Since vaccination has been on top of our list to help save lives during this pandemic, could an immunity in the nose help more?
According to the World Health Organization, clinical trials are underway to evaluate eight nasal spray vaccines. These will be tested to help stop the surge of COVID-19.
China’s Xiamen University, the University of Hong Kong and Beijing Wantai Biological Pharmacy are on their most advanced efforts for having completed phase-2 trials.
Researcher Nathalie Mielcarek who is working with Lille Pasteur Institute said that “When the virus infects someone it usually gets in through the nose.”
Therefore, “The idea is to shut the door.”
According to the Scientific American article in March, developing nasal spray vaccines can have an immediate effect on the virus in an infected person’s mucus. There they trigger production of an antibody known as immunoglobulin A, which can block infection.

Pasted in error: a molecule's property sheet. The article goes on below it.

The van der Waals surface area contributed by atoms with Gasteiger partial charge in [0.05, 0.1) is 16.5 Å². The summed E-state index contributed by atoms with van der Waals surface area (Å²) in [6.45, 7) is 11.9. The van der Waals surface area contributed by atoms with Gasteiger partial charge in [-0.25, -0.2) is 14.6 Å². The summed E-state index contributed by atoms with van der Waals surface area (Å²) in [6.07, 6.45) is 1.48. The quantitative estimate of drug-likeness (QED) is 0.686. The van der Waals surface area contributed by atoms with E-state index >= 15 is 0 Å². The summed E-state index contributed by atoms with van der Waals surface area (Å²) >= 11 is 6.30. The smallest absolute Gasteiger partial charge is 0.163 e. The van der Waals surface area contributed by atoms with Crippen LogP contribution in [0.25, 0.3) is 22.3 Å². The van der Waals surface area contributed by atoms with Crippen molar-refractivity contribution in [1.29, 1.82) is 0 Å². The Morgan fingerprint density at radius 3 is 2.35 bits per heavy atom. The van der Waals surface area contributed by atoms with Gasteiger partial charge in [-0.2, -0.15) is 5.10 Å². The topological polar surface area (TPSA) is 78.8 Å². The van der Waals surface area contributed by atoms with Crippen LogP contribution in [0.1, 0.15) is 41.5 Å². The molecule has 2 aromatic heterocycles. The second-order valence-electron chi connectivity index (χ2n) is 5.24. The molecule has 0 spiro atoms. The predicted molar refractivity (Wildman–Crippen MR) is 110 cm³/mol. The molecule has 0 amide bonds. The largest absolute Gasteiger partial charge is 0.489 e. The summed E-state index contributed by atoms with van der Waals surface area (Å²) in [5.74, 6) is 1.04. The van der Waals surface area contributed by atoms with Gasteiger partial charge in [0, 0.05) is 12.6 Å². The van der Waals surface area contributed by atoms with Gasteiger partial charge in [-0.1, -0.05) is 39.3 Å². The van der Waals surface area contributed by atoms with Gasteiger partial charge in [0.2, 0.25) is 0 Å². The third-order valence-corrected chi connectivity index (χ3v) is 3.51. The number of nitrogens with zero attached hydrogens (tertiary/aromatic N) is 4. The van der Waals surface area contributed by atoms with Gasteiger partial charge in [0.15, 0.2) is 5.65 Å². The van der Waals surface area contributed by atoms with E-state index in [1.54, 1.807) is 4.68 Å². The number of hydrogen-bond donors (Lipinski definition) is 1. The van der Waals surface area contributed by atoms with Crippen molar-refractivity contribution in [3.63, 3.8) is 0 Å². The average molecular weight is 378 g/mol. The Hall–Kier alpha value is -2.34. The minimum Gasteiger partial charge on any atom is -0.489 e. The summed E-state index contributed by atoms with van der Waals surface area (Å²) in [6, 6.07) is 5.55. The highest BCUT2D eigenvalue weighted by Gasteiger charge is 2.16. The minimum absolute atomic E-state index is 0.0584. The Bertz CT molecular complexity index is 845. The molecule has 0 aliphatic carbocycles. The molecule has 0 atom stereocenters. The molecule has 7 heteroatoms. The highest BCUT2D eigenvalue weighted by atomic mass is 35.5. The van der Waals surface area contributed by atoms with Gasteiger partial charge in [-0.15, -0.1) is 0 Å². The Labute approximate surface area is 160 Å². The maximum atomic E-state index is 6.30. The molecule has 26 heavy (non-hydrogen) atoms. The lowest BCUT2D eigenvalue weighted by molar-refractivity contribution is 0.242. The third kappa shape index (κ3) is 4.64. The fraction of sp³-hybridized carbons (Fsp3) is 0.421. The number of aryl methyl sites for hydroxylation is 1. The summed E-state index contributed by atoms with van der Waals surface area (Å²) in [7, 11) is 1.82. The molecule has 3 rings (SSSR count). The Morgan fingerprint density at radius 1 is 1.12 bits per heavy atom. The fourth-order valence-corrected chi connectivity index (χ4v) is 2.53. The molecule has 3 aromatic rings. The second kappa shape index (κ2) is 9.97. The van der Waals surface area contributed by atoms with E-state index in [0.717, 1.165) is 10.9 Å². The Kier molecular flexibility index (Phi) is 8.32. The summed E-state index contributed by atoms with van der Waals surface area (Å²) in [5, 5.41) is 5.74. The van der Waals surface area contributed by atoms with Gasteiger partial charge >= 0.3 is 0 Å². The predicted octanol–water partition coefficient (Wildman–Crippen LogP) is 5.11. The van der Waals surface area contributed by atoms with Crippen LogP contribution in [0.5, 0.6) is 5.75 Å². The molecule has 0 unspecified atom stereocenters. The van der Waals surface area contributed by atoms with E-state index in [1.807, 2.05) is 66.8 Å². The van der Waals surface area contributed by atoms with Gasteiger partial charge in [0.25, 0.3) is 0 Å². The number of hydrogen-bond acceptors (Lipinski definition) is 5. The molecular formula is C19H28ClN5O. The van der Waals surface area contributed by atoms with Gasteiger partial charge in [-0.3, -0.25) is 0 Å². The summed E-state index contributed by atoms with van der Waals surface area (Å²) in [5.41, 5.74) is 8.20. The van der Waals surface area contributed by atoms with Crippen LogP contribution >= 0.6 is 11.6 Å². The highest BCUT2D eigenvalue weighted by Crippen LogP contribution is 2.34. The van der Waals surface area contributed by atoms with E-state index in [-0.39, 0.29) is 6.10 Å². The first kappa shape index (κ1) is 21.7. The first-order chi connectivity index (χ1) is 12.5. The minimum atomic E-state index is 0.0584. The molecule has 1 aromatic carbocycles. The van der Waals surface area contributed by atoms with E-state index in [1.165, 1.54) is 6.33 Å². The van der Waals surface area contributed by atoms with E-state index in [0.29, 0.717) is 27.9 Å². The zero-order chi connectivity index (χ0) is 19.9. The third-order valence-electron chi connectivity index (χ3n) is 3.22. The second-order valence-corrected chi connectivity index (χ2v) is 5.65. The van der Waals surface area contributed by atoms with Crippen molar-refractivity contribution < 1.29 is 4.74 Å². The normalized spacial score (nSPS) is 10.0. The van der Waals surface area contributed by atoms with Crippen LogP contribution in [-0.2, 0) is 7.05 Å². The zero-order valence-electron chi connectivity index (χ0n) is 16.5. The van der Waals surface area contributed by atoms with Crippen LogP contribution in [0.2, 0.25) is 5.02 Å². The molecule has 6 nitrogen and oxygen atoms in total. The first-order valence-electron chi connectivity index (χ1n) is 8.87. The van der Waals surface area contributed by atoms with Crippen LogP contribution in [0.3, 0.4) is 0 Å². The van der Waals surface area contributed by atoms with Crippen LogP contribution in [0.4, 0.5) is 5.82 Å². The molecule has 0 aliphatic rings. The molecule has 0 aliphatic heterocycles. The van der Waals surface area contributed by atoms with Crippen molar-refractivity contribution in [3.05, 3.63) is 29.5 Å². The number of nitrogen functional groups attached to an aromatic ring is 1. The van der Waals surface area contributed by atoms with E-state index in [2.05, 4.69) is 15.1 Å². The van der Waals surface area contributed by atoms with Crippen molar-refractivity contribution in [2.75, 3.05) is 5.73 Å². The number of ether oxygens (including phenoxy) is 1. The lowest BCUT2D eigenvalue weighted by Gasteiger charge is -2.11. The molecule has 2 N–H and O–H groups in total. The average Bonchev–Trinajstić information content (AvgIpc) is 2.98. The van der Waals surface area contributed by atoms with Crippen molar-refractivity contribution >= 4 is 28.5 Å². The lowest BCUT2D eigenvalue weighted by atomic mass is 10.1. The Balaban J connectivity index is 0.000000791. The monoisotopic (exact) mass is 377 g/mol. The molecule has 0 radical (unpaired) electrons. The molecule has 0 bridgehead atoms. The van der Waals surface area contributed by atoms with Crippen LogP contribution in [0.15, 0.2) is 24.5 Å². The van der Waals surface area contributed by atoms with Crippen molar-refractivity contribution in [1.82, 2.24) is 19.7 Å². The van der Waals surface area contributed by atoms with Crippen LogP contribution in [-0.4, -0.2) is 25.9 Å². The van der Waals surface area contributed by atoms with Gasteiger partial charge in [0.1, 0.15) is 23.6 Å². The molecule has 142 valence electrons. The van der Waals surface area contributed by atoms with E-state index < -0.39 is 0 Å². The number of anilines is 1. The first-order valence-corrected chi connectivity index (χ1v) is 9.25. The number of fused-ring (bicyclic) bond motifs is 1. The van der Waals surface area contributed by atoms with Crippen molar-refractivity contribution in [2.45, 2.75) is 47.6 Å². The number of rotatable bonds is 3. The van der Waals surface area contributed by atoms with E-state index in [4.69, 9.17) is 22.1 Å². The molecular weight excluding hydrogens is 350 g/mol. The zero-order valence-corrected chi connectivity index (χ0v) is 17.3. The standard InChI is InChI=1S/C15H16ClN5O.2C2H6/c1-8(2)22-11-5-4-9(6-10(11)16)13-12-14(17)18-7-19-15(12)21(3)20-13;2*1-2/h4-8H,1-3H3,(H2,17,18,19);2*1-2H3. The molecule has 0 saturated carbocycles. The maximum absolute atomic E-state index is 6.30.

Thailand, on the other hand, is to start their human trials on COVID-19 shots using the nasal spray.
“This overwhelming response, called sterilizing immunity, reduces the chance that people will pass on the virus,” said the article.
These shots offer strong protection against severe forms of COVID-19. However, they are less reliable in preventing the spread of the virusm
Stimulating immunity directly in the nose “lowers the risk of infecting other people”, said Mielcarek.
“From there you have less of the virus infecting the lungs and so fewer severe cases since the viral load is lower,” she added.
Gavi the Vaccine Alliance published an article in March about the vaccine’s advantages. This includes the fact that these sprays won’t need refrigeration and can be seld-administered.
“People would be able to self-administer them at home,” the article says, adding “they are likely to be more popular for the millions of people who don’t like needles”.